A US-led NATO force was deployed in Orzysz, Poland on Thursday 13th April as part of NATO’s “Enhanced Forward Presence” into the Baltics. The first US troops were welcomed from the multinational force, which will consist of 900 US, 150 British, and 120 Romanian troops that are being stationed to counter the perceived Russian threat in the region. The Orzysz NATO base is located 100 km from the Russian enclave, Kaliningrad, where S-400 and nuclear-capable Iskander missiles were positioned by Russia in November last year. The base is also situated close to the strategically important Suwalki Gap on the Polish-Lithuanian border. Three similar NATO units will also be deployed this year in Lithuania, Latvia, and Estonia as part of these operations.
At the welcoming ceremony, Polish President Andrzej Duda claimed it was a historic “moment” and that multiple generations have “dreamt of” becoming part of the West. The Polish government has been lobbying for troops to be stationed in the country ever since the Russian annexation of Crimea in 2014. Also speaking at the ceremony was NATO’s Supreme Allied Commander Europe Curtis Scaparrotti, who stated that the deployment demonstrated “NATO’s unity and resolve and sends a clear message to any potential aggressor.” Additionally, in a press conference with the Secretary General of NATO Jens Stoltenberg, US President Donald Trump altered his position on NATO as he claimed he no longer thought of it as “obsolete.” This push by NATO further into Eastern Europe marks a continuing trend towards increased militarization and heightening tensions between Russia and the West.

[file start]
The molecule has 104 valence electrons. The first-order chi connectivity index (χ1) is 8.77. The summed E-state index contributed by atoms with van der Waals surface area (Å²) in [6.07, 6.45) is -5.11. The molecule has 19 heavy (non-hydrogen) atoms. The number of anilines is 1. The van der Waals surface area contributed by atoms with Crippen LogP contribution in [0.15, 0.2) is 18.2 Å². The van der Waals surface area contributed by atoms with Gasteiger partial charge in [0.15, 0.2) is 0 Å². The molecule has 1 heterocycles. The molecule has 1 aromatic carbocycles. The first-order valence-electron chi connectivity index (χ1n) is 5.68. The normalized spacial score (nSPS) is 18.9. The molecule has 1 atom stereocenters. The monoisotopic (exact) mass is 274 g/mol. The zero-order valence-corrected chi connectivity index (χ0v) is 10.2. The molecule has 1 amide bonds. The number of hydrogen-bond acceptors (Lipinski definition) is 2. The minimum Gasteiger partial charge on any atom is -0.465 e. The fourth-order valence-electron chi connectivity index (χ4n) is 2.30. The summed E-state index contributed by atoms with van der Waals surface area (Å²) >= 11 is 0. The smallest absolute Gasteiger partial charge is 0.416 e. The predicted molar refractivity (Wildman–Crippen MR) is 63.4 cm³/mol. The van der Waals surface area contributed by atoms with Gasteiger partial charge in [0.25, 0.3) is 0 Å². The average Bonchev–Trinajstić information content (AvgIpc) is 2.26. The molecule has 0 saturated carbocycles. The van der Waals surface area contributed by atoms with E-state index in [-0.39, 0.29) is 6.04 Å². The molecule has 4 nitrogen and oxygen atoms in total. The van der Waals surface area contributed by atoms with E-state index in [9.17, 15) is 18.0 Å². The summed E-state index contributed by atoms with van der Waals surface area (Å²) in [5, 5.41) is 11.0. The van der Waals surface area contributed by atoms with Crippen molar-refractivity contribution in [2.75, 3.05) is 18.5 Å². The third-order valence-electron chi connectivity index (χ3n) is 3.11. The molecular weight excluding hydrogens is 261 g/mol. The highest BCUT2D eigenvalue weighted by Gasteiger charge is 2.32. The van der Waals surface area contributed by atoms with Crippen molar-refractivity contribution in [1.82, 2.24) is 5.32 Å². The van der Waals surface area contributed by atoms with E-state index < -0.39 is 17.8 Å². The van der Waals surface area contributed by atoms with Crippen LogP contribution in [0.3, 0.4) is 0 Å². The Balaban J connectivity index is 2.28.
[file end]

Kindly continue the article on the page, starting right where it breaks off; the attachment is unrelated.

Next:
Initiating military operations, on the presumption of potential aggression by Russia, will only further strain relations. Policymakers should conceive alternate strategies whilst maintaining an open dialogue within the region, rather than resorting to the threat of the use of force. Such strategies increase the potential for misperceptions and reactionary measures, which may eventuate into open conflict. Both Russia and the US-led NATO should continue to promote cooperation efforts through the NATO-Russia Council, established in 2002 for joint actions and consensus-building, as a means of alleviating the ongoing escalation.
Over the past few years, both sides have increased their military presence, which may potentially contribute to a future crisis. Russia has maintained that NATO’s expansion into post-Soviet states is a means of encircling and containing it. Its response has been the subsequent annexation of Crimea and military build-up in the Black Sea and the region. Consequently, NATO upgraded its position from one of reassurance to direct presence, with troop deployment in Poland and the Baltic member states conceived at the July 2016 NATO-Warsaw Summit. This change signals to Russia that it will respond with force in the event of any aggressive move into the Baltics.
Relations between Russia and the US are at an all-time low in light of their varying positions on the recent chemical weapons attack in Syria. Aggressive posturing could escalate to an outbreak of conflict if both NATO and Russia continue to militarize in response to each other. There must be a move away from the perpetuation of Cold War-style rhetoric, and open communication and cooperation should be promoted to maintain peace and security. A prevention of further armament in the region will ensure that current tensions do not reach their tipping point.